Health food fads are nothing new. Every week, it seems like there’s a new wonderful cure that’s going to save us all. It’s been bone broth, pink Himalayan salt, turmeric, lemon water, even buttered coffee, and many many more. But one thing has risen to shine, sourly, above the rest: apple cider vinegar. Go to any health food shop across the world, and you’ll be greeted with row upon row of dubious supplements, along with a bottle of slightly-cloudy vinegar that is apparently better than any medicine.
It turns out all you have to do to cure disease is ferment a few apples. It sounds absolutely idyllic.
And the claims made really do sound ideal. Apple cider vinegar may protect against cancer. It can lower blood sugar, help with cholesterol, aid weight loss, and even replace antibiotics due to it’s microbe-busting powers!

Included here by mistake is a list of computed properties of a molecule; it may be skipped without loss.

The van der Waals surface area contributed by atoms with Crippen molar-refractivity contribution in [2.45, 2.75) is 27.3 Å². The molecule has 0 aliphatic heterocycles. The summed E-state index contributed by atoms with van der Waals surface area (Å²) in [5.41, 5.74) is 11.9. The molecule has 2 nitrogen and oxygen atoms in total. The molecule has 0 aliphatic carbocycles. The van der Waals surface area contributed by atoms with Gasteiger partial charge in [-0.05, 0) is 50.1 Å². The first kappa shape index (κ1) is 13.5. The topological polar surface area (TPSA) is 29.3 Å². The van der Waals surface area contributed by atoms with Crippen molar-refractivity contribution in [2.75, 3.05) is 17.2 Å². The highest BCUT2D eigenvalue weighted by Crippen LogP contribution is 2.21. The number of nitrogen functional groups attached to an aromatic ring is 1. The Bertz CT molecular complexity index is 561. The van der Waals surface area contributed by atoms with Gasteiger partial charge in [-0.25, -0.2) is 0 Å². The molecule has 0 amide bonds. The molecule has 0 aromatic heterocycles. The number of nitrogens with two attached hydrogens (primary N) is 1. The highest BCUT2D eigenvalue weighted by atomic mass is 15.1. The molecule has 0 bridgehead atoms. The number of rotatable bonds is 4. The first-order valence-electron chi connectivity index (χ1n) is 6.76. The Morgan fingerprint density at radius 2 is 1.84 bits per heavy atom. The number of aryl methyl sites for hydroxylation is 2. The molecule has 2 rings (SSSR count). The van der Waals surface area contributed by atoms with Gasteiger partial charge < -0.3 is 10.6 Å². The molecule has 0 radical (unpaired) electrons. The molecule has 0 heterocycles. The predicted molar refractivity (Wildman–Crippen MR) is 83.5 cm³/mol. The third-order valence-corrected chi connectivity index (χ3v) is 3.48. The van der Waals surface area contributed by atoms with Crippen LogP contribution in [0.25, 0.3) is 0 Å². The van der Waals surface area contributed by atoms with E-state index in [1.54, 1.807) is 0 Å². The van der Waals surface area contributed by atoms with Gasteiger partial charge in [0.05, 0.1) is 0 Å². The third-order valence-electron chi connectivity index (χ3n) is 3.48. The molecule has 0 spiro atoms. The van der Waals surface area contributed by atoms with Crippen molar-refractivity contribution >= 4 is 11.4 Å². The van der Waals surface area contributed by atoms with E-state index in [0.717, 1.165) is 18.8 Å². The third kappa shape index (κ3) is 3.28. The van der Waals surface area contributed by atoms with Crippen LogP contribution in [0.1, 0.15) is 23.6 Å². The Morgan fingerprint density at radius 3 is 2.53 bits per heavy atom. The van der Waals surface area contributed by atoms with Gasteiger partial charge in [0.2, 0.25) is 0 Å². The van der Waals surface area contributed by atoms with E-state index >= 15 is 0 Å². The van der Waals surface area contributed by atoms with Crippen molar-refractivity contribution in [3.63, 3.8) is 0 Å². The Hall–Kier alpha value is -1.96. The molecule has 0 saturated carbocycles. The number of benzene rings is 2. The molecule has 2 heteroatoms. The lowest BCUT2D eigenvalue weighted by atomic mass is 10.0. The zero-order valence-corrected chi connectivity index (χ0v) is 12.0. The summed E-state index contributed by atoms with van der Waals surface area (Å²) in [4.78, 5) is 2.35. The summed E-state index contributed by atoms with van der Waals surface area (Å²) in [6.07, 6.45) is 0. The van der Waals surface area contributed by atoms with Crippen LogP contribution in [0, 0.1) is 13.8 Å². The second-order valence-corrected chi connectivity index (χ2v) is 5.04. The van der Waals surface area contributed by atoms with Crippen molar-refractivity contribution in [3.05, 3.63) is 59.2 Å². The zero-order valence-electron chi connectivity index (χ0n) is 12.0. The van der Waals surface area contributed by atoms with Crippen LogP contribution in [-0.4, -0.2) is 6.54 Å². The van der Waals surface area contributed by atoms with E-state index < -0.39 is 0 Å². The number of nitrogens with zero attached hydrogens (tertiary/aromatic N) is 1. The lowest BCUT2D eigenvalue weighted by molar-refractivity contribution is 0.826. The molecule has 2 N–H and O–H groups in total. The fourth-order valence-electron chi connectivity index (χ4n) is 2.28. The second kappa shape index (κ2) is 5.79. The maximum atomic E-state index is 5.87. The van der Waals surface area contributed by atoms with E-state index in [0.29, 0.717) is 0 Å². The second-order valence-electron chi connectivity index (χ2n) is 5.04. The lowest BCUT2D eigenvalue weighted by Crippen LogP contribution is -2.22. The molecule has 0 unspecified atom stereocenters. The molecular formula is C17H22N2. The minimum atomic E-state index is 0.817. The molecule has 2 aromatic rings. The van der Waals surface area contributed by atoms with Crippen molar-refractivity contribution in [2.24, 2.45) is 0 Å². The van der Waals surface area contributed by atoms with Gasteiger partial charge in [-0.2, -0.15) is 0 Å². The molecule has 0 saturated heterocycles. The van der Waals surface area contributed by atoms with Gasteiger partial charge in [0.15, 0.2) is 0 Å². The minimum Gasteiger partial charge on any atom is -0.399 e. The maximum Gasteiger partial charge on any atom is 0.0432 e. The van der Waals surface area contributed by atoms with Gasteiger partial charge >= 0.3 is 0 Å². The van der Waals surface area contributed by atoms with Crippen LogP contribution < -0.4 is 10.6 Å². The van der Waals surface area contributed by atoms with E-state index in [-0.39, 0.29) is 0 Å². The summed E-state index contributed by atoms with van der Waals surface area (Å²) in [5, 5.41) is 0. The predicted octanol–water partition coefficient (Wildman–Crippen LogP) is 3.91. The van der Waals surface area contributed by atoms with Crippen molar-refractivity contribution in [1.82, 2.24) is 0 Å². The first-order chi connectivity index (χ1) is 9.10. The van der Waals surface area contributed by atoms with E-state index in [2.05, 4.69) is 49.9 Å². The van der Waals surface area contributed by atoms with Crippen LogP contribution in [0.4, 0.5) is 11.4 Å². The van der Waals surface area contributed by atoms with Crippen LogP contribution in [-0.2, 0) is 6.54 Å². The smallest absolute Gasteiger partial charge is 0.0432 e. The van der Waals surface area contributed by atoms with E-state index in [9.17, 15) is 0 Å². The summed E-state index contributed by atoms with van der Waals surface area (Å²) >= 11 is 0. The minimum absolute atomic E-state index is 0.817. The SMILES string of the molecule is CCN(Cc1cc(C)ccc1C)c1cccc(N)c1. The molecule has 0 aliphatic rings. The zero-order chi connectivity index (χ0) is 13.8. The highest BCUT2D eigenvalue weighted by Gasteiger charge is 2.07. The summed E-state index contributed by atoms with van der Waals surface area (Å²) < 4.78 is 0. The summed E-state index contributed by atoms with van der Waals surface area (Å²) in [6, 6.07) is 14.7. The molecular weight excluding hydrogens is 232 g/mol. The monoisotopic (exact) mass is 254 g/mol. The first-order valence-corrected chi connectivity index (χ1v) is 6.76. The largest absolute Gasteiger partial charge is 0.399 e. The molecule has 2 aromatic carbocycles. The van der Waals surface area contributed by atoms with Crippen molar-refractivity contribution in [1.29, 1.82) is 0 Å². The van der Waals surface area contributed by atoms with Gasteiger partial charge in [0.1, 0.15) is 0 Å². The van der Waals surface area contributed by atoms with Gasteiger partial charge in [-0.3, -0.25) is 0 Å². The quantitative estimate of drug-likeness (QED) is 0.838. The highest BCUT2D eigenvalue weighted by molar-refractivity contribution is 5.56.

The trouble is, as with many of these healthy food fads, the evidence behind apple cider vinegar isn’t quite so rosy. While there may be some benefits to vinegar in general, the science definitely doesn’t show that apple cider vinegar specifically can do much except make a decent salad dressing.
There is currently no good evidence that apple cider vinegar has any health benefits for humans.
Apple cider vinegar is a pretty basic example of vinegar in general — you ferment apples (with some sugar if they aren’t sweet enough already) until the brew turns sour, at which point you’ve got vinegar and it’s ready to go. Unlike some other vinegars, however, apple cider vinegar is usually served unfiltered, which is why you see a lot of sediment in the final product when you get it.
In other words, apple cider vinegar is basically just the juice of rotten apples.